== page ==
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Cyber insurance guidance

The following information is from the National Cyber Security Centre.


Introduction This guidance is for organisations of all sizes who are considering purchasing cyber insurance.

It is not intended to be a comprehensive cyber insurance buyers guide, but instead focuses on the cyber security aspects of cyber insurance. If you are considering cyber insurance, these questions can be used to frame your discussions. This guidance focuses on standalone cyber insurance policies, but many of these questions may be relevant to cyber insurance where it is included in other policies.

Note: In the first instance, it's worth checking if your organisation already has cyber insurance in place as part of existing policies, such as business interruption or property insurance. These may provide some level of coverage for cyber-related losses (or they may specifically exclude certain cyber-related incidents). Check your policy document, or speak to your insurance provider or broker for advice.


About cyber insurance In a world where cyber threats are varied (and constantly changing), cyber insurance can help your organisation to get back on its feet, should something cyber-related go wrong. Managing cyber incidents (such as ransomware, data breaches) may require in-depth technical knowledge. As well as minimising business disruption and providing financial protection during an incident, cyber insurance may help with any legal and regulatory actions after an incident.

However, before considering any cyber insurance, you can help protect your organisation by ensuring you have fundamental cyber security safeguards in place, such as those certified by Cyber Essentials, or Cyber Essentials Plus.




Note: Cyber insurance will not instantly solve all of your cyber security issues, and it will not prevent a cyber breach/attack. Just as homeowners with household insurance are expected to have adequate security measures in place, organisations must continue to put measures in place to protect what they care about.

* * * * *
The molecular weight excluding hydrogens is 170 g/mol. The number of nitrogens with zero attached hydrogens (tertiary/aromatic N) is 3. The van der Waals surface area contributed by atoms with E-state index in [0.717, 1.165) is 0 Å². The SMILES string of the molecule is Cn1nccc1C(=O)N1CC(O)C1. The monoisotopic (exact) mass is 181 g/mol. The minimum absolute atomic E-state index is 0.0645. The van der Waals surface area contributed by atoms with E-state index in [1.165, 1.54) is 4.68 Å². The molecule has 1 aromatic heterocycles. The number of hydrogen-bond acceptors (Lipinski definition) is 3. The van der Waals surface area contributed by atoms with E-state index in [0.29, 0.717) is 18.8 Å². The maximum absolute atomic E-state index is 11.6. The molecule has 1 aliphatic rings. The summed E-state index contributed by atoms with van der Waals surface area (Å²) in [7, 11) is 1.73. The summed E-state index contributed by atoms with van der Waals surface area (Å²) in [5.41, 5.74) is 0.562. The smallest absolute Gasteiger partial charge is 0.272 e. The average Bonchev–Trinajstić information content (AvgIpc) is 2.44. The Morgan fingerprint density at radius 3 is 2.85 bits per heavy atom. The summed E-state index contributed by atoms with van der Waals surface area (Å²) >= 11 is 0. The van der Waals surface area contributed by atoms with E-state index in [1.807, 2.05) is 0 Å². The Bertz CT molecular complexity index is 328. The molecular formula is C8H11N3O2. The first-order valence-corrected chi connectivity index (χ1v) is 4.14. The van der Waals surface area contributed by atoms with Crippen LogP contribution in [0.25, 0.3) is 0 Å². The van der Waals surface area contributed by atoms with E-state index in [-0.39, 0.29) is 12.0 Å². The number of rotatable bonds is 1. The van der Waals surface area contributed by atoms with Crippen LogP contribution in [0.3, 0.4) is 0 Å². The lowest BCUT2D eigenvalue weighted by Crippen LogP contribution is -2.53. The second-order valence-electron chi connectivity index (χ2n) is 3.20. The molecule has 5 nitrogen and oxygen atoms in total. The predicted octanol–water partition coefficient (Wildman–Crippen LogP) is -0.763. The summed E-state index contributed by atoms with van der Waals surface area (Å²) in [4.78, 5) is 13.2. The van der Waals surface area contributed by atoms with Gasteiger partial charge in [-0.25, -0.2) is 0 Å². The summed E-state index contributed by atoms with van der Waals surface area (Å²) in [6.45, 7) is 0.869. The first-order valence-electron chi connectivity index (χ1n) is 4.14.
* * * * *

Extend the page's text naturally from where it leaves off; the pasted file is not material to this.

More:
What existing cyber security defences do you already have in place? Purchasing an insurance policy might require providing information about your security controls. This may include technical, procedural, and human controls. Gathering this information may require the input of a number of people in your organisation, or from outsourced providers to your business (e.g. IT).

It is important for you to identify what within your organisation needs protecting the most (your 'crown jewels'), and to also identify any scenarios that must not happen. Do not limit yourself to meeting the minimum cyber security requirements specified by an insurer; these might not adequately protect the things your organisation cares about. To help you do this, the NCSC has provided further guidance on understanding and managing cyber risk.

Some insurers offer discounts if your organisation already has recognised cyber security defences in place (such as those certified by Cyber Essentials, or Cyber Essentials Plus) so ensure your broker is aware of these. As well as potentially lowering your premiums, completing schemes like these demonstrate to your customers, partners and suppliers that you take cyber security seriously, and for this reason should be considered even if you don't intend to take out cyber insurance.